Texas Constitutional Amendments Election
Style Magazine Newswire | 10/22/2019, 9:46 a.m.
Today is the first day of early voting on 10 proposed constitutional amendments that passed the legislature earlier this year.
Below you will find a brief explanation of each amendment. if you would like further details the nonpartisan House Research Organization publishes the "Guide to the Constitutional Amendments." which can be found by clicking here.
If you have any questions or need more information please do not hesitate to reach out to me or my staff. Contact information can be found at the bottom of this email.
PROPOSITION 1: “The constitutional amendment permitting a person to hold more than one office as a municipal judge at the same time.”
Current law allows for an appointed municipal judge to serve as a judge in more than one municipality. In municipalities where the judge is elected, however, a judge may only serve in one municipality. Voting YES for this constitutional amendment would create parity between appointed and elected municipal judges, so that both may serve more than one municipality. This proposition passed both the Texas House and Senate unanimously.
Serving as a municipal judge is often a part-time job in smaller municipalities, and these positions can be hard to fill by qualified judges. Voting YES for this constitutional amendment in November would make it easier for small cities and towns to find and retain qualified judges, ensuring that misdemeanor offenses are prosecuted and search warrants are obtained in a timely fashion, having a positive impact on public safety.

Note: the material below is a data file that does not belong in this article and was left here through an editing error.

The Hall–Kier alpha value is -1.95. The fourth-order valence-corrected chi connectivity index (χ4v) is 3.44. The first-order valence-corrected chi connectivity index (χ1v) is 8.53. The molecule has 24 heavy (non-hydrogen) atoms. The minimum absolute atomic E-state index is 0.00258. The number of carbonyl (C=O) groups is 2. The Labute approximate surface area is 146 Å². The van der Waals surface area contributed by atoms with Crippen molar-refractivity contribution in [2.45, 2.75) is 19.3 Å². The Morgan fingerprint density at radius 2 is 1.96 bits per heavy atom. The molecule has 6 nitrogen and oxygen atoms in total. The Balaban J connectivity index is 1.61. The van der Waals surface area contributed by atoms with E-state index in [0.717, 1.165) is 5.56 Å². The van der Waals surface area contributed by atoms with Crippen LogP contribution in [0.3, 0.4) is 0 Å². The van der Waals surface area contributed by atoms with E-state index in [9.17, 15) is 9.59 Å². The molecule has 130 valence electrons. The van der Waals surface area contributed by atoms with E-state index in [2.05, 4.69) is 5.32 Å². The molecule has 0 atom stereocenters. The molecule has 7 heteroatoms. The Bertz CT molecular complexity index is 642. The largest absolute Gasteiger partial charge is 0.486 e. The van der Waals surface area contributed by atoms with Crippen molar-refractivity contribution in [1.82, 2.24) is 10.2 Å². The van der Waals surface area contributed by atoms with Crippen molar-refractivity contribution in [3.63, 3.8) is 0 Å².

PROPOSITION 2: would allow the Texas Water Development Board (TWDB) to issue additional general obligation bonds for the Economically Distressed Areas Program account. The bonds would be used to provide financial assistance for developing water supply and sewer service projects in economically distressed areas of the state. TWDB could issue the bonds in amounts such that the aggregate principal amount of the bonds issued under the amended section that were outstanding at any time did not exceed $200 million. The bonds would be sold in forms and denominations, on terms, at times, in the manner, at places, and in installments as determined by TWDB. The board also would determine the rate or rates of interest the bonds would bear.
PROPOSITION 3: “The constitutional amendment authorizing the legislature to provide for a temporary exemption from ad valorem taxation of a portion of the appraised value of certain property damaged by a disaster.”
This amendment would allow the legislature to grant a temporary property tax exemption following a disaster declared by the Governor. Voting YES for this proposition would allow for property owners of damaged property to receive a temporary tax exemption if the legislature passed a law, without requiring a statewide election to amend the Texas Constitution. This proposition passed the Texas House and Senate unanimously.
Property owners struggling to rebuild damaged property should not have to pay taxes based on the value of the property before the damage. The owner of a $300,000 home that is 50% damaged should not have to pay taxes as if their home is still worth $300,000, as happened to some Texans after Hurricane Harvey. Voting YES would protect property owners from unfair taxes after any future disaster.